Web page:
This song worked great in the scene. It didn’t feel out of place. “Jeff Buckley described his own rendition of the song as an homage to “the hallelujah of the orgasm”

I really thought the music choice was AMAZING! It’s definitely not what I would go for, but it some just clicks! Amazing piece of work, really.

agreed. Watchmen was about as perfect a movie adaptation as can be made and had great use of music. this song and “two riders were riders were approaching and the wind began to howl” from Hendrix’s cover of “All Along the Watchtower” timed to when Night Owl & Rorschach approach in Antarctica rocked.

Watchmen had arguably some of the best use of vocal songs in a movie ever

I have to be honest. I hadn’t heard this song before the movie. It’s a very erotic song, though. And its placement in the movie made a lot of sense. It was fine in the movie, and added to the scene.


Bonus: One More Critique Plus “Nuked The Fridge”

The Critique:

The music was jarringly and excruciatingly terrible. It was as if a high school student using iTunes was put in charge of soundtrack and scoring. For example, “Hallelujah” by Leonard Cohen has officially nuked the fridge. ~ Capn, Blasphemes

The “Nuked The Fridge” Reference:
I may well be the last person – even in northern Illinois – to stumble across this phrase, but just in case there is one other reader as naive as me, I’ve included a definition and background as well as an explanatory video.

This will be on the final exam.

Nuked the Fridge – Urban Dictionary “Nuking the fridge” refers to the moment in a film series when it becomes apparent that a certain installment is not as good as previous installments, due to ridiculous or low quality storylines, events, or characters. Originating from the film “Indiana Jones and the Kingdom of the Crystal Skull,” Harrison Ford’s character survives a nuclear detonation by getting into a lead-lined fridge before being blown thousands of feet only to crash back down and emerge safely. The absurdity in this occurrence is that, although lead is radiation proof, lead melts at 620°F and is not resistant to the millions of degrees, that say, an atomic bomb would put out. This is the prime example of the lower quality and outlandishness disgorged as a continuation of the series, and thus the phrase was coined. The saying is also a reference to the phrase “jump the shark,” referring to an episode of Happy Days where the Fonz jumped a shark on water skis, considered the lowest point of the show. “Jumping the shark” is applied to a television series alternatively to film. “Star Wars really nuked the fridge when Jar Jar Binks was introduced.” “Indiana Jones 4 nuked the fridge when they nuked the fridge.”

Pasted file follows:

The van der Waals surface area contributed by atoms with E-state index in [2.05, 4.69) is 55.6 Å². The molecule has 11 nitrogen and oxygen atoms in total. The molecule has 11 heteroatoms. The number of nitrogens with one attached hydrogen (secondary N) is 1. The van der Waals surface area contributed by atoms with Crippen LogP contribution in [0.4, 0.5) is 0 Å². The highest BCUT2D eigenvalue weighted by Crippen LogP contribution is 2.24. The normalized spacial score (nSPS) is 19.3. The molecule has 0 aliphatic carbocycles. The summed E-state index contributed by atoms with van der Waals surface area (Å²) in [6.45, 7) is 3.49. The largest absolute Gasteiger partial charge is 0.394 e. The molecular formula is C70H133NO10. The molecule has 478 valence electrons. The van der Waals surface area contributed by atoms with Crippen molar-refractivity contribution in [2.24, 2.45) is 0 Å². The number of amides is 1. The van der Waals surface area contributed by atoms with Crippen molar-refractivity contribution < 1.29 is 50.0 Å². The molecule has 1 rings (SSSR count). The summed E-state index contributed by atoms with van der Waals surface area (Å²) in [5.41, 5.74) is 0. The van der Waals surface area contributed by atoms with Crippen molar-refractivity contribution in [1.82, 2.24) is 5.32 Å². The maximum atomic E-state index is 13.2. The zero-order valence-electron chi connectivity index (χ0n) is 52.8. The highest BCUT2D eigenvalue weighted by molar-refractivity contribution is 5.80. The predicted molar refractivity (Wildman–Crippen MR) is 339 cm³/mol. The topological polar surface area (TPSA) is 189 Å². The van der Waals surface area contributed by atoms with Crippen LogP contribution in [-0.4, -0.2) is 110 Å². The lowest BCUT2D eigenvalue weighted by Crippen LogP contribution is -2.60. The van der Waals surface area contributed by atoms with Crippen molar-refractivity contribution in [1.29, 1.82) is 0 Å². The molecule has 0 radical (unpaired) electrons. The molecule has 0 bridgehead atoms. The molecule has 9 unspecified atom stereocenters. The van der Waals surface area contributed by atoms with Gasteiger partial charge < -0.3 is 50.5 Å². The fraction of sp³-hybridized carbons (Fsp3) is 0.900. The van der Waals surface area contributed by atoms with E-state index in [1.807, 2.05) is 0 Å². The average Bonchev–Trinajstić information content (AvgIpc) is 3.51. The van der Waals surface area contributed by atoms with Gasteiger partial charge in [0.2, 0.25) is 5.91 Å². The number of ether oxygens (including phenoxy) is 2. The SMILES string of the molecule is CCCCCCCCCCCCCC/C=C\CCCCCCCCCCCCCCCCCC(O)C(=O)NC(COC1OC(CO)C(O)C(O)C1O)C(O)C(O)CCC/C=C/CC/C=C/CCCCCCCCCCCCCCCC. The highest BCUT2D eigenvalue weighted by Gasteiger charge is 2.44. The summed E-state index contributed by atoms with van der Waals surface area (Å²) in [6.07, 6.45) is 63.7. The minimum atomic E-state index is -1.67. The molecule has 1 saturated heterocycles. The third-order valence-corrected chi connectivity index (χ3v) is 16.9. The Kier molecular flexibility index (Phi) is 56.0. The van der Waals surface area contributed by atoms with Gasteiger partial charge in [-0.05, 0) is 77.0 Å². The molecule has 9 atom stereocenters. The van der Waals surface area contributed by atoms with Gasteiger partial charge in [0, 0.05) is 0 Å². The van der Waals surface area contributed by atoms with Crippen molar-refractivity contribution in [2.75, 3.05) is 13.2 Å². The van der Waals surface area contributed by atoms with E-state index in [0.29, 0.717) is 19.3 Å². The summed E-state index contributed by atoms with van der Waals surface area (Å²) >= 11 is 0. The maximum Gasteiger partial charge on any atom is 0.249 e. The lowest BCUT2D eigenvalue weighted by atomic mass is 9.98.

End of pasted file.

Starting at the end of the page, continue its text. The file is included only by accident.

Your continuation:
Indiana Jones and The Nuked Fridge

  1. Adrian is Allison Crowe’s manager. An email exchange between Adrian and me about Hallelujah’s role in Watchmen led to yesterday’s post. []

0 responses to “Leonard Cohen's Hallelujah In Zack Snyder's Watchmen – Bizarre, Sublime, Nuked The Fridge?

  1. Director Zack Snyder gives the clearest explanation of the Watchmen’s Hallelujah song choice and placement I’ve found – in this exchange:

    Crave Online: “What about the Leonard Cohen song?”

    Zack Snyder: “There are two Leonard Cohen’s because there is a Leonard Cohen on the end titles as well. Hallelujah, that love scene, I originally had the Allison Crowe version of that song, a version I’ve always loved, but in the end was just too romantic. Everybody thought that I meant it. They thought the love scene was serious, not that it isn’t serious but her version was too sexy. So I was like yeah, I’ve got to go back to the Leonard Cohen. For me it is incredibly ironic, even with that version of the song it is incredibly ironic. I don’t care what version of Hallelujah is on, that love scene it is ridiculous, but in a great way. With Leonard Cohen it is like you can’t miss it now, can you? I’m sure some people will but that is fine.”


  2. I loved Hallelujah’s use in The Watchmen. It was perfectly placed, and no other version would’ve fit better. The use of such great romantic, intimate song, in such an ironic way was spot on- as the camera pans around and focuses on Nite Owl’s ass, and burst out laughing, here you have a slightly overweight, awkward, and nerdy having sex with a very attractive bombshell, and rather than focus on the very sexy aspects, they use the same techniques to focus on the anti-sexy aspects- the slow, unattractive thrusts of the afore mentioned nerd’s ass, and a deep, soulful love song. Perfect, Mr. Snyder, you nailed it.

  3. Well there was a time when you let me know
    What’s really going on below
    But now you never show that to me do you?
    And remember when I moved in you?
    And the holy dove was moving too
    And every breath we drew was Hallelujah


    Its very appropriate, I don’t understand why religious folks are getting so upset.